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Teplizumab – an immune therapy delaying onset of type 1 diabetes

This past week you may have heard a lot of fuss being made on social media about Teplizumab having been approved by the FDA (FDA Approves First Drug That Can Delay Onset of Type 1 Diabetes | FDA) for clinical use in the USA. So, what does this all this mean and most importantly how does this impact Australians living with type 1 diabetes?

TrialNet (Home | TRIALNET Type 1 Diabetes TrialNet) is a global research group that has been conducting a randomised controlled trial using the immune therapy Teplizumab (with a marketable name known as Tzield) to determine if it could delay the onset of stage 3 of type 1 diabetes for a person who has stage 2 of type 1 diabetes. But what are these 3 stages of type 1 diabetes and what role does this drug have in preventing type 1 diabetes?

Scientists have now ascertained that type 1 diabetes happens in 3 stages. Stage 1 is where someone has developed autoantibodies, better known as an autoimmune response, where the immune system has attacked itself for some reason. In stage 1, the person will only have autoantibodies…their blood glucose levels remain in target range…so they need no treatment. Stage 2 is where someone who has autoantibodies has progressed to develop blood glucose levels that are above target range…but they usually don’t have the signs and symptoms (thirst, tiredness, loss of weight and frequent urination) that precedes type 1 diabetes. Stage 3 is where someone who has autoantibodies and blood glucose levels above target progresses to what we know as clinical type 1 diabetes because they have fallen unwell with signs and symptoms (thirst, tiredness, loss of weight and frequent urination), which leads them to needing daily glucose monitoring and insulin administration.

Stages of type 1 diabetes

Researchers all around the world have been working so hard to try find a drug to intervene between stages 2 and 3 of type 1 diabetes so that people don’t fall unwell and most importantly, so people don’t progress to developing type 1 diabetes that requires daily glucose monitoring and insulin administration. It’s this drug Teplizumab (Tzield) that has managed to start ‘turning off the autoimmune attack’ that has shown to cause a delay for people with autoantibodies and blood glucose levels above target range (stage 2) so they don’t develop clinical type 1 diabetes (stage 3). This trial using Tzield has shown that after 3 years of receiving the drug (a daily infusion for 14 days) people in stage 2 so far did not progress to stage 3. Whilst this drug, Tzield, does not yet completely prevent stage 3 of type 1 diabetes, it gives a few more years free of having to monitor blood glucose levels or inject insulin…which for a child and their family is a relief. But what does this mean for Australia?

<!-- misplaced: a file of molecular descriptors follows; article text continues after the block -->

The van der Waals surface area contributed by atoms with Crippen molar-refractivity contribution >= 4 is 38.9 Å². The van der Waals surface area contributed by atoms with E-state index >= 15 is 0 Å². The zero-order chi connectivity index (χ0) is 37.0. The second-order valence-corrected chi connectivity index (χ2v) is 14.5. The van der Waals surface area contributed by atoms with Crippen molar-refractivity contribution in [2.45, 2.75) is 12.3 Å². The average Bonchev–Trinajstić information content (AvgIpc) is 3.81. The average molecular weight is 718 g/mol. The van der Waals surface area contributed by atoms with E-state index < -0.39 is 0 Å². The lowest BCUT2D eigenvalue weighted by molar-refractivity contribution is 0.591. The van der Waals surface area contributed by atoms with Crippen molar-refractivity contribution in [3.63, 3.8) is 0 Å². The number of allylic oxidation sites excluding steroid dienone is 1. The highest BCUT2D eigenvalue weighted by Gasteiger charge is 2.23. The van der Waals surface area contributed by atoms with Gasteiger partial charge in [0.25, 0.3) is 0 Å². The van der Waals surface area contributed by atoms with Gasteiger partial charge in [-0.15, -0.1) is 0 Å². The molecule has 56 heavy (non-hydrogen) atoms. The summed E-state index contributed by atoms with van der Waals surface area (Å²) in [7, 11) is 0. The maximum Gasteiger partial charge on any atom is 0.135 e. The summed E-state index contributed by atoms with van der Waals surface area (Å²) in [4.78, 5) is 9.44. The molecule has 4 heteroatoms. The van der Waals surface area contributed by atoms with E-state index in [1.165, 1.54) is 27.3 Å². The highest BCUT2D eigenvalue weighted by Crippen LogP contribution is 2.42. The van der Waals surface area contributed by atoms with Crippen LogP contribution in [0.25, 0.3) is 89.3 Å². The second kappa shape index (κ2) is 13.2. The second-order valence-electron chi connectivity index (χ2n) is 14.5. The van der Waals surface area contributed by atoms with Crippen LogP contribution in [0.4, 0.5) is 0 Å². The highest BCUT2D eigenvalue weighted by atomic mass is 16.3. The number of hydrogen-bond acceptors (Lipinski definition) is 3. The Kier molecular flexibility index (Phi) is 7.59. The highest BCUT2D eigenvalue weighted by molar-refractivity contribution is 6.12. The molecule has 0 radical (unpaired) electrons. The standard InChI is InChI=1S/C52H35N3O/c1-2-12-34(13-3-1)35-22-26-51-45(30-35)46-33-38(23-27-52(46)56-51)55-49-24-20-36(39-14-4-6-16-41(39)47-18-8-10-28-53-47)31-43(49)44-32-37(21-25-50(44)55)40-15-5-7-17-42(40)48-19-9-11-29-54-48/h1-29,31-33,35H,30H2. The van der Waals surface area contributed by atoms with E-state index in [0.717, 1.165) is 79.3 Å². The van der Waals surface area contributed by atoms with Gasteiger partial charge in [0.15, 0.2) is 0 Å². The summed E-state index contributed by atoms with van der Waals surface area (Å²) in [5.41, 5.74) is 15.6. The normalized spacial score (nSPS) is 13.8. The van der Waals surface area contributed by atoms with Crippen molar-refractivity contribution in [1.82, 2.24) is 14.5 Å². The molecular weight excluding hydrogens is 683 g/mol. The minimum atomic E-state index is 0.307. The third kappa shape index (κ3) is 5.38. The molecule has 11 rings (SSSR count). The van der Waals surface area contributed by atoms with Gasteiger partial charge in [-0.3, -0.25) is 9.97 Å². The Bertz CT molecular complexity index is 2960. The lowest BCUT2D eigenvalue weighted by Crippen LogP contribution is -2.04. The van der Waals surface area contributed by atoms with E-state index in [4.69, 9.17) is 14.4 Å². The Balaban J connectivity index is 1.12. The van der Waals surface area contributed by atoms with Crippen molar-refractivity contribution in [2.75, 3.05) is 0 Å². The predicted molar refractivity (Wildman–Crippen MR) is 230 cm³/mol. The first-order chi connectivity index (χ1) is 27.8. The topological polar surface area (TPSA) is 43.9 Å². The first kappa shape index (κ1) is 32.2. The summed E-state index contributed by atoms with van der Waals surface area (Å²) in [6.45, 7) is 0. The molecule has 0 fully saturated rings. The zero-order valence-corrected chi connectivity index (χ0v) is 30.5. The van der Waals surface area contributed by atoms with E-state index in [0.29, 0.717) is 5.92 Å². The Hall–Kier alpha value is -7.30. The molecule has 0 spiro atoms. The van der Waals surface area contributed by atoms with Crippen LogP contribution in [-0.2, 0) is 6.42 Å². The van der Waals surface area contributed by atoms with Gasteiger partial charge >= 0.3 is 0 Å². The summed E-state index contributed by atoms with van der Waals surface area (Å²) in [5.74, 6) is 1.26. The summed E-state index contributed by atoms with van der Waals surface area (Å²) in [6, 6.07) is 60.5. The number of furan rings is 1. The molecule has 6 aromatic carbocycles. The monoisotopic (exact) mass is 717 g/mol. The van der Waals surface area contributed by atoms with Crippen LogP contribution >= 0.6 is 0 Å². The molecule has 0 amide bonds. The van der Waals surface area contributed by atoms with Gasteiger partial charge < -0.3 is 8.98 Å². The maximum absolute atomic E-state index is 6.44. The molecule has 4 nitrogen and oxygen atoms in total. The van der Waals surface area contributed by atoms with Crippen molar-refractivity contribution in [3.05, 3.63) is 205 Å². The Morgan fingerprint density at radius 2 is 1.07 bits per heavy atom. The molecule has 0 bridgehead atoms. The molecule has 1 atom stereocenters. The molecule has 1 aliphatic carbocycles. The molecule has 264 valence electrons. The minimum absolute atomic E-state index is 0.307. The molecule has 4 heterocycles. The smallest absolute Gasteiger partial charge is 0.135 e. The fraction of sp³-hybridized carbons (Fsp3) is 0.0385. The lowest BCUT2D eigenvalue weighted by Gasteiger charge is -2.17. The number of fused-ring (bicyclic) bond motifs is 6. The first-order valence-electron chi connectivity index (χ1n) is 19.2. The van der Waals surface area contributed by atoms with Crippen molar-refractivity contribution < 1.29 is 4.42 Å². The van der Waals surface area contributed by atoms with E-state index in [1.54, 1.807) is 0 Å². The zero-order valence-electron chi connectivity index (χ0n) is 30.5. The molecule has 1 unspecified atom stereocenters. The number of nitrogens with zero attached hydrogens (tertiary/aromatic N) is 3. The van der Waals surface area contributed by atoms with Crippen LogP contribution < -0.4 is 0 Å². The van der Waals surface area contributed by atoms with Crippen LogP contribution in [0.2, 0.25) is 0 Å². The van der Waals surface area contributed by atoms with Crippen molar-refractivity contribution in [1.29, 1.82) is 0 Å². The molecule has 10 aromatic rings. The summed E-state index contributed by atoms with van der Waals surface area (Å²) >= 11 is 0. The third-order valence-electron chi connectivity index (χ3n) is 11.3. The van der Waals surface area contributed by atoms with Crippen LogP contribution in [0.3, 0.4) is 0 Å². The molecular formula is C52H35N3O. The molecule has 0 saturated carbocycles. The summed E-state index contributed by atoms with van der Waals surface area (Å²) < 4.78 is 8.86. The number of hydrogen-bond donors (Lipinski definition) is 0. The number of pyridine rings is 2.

Now that the FDA in the USA has approved Tzield to be used clinically for those with known autoantibodies, this gives diabetes advocates and stakeholders in Australia traction to keep pushing the TGA (Therapeutic Goods Administration (TGA) | Australian Government Department of Health) to approve the same drug for Australians living with stage 2 of type 1 diabetes. So how do people know if they have autoantibodies? In Australia we currently have 2 type 1 diabetes screening programs. JDRF Australia has funded a new pilot program that is screening the general population (Type 1 Diabetes General Population Screening | JDRF) for those that do not have a family history of type 1 diabetes. JDRF Australia also funds the Type 1 Screen program (Type1Screen – Screening for Type 1 Diabetes) that screens those who do have a family history of type 1 diabetes. If we screen people for autoantibodies, then we can detect autoantibodies earlier so we can hopefully one day intervene with immune therapies like Tzield in an attempt to delay and one day completely prevent as many people as possible from developing stage 3 of type 1 diabetes…which is currently the next best thing to a cure because PREVENTION IS A CURE.

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